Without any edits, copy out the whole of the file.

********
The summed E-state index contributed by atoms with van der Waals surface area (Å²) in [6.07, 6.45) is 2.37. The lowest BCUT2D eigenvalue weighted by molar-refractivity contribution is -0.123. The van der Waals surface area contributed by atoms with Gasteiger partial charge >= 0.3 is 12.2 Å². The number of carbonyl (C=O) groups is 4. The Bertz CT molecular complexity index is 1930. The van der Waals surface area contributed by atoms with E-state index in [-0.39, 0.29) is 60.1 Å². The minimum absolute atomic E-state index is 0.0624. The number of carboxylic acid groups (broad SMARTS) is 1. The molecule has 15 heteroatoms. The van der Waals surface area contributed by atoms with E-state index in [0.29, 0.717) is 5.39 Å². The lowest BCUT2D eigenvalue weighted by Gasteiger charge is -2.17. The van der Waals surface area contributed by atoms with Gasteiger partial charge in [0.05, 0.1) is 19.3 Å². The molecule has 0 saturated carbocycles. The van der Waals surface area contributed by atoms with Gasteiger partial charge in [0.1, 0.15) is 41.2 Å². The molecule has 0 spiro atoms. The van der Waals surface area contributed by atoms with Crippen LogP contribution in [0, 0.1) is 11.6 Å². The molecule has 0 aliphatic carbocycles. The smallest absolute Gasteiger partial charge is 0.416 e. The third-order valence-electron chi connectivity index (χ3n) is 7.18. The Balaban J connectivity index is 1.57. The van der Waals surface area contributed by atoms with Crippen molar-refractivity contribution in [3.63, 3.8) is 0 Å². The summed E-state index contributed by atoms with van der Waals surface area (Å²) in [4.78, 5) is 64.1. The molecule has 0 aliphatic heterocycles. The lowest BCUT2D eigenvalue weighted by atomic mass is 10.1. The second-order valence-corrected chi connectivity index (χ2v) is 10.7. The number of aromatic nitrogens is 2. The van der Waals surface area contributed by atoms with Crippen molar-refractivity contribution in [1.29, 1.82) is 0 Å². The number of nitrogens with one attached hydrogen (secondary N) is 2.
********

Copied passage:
The summed E-state index contributed by atoms with van der Waals surface area (Å²) in [6.07, 6.45) is 2.37. The lowest BCUT2D eigenvalue weighted by molar-refractivity contribution is -0.123. The van der Waals surface area contributed by atoms with Gasteiger partial charge >= 0.3 is 12.2 Å². The number of carbonyl (C=O) groups is 4. The Bertz CT molecular complexity index is 1930. The van der Waals surface area contributed by atoms with E-state index in [-0.39, 0.29) is 60.1 Å². The minimum absolute atomic E-state index is 0.0624. The number of carboxylic acid groups (broad SMARTS) is 1. The molecule has 15 heteroatoms. The van der Waals surface area contributed by atoms with E-state index in [0.29, 0.717) is 5.39 Å². The lowest BCUT2D eigenvalue weighted by Gasteiger charge is -2.17. The van der Waals surface area contributed by atoms with Gasteiger partial charge in [0.05, 0.1) is 19.3 Å². The molecule has 0 saturated carbocycles. The van der Waals surface area contributed by atoms with Gasteiger partial charge in [0.1, 0.15) is 41.2 Å². The molecule has 0 spiro atoms. The van der Waals surface area contributed by atoms with Crippen LogP contribution in [0, 0.1) is 11.6 Å². The molecule has 0 aliphatic carbocycles. The smallest absolute Gasteiger partial charge is 0.416 e. The third-order valence-electron chi connectivity index (χ3n) is 7.18. The Balaban J connectivity index is 1.57. The van der Waals surface area contributed by atoms with Crippen molar-refractivity contribution in [3.63, 3.8) is 0 Å². The summed E-state index contributed by atoms with van der Waals surface area (Å²) in [4.78, 5) is 64.1. The molecule has 0 aliphatic heterocycles. The lowest BCUT2D eigenvalue weighted by atomic mass is 10.1. The second-order valence-corrected chi connectivity index (χ2v) is 10.7. The number of aromatic nitrogens is 2. The van der Waals surface area contributed by atoms with Crippen molar-refractivity contribution in [1.29, 1.82) is 0 Å². The number of nitrogens with one attached hydrogen (secondary N) is 2.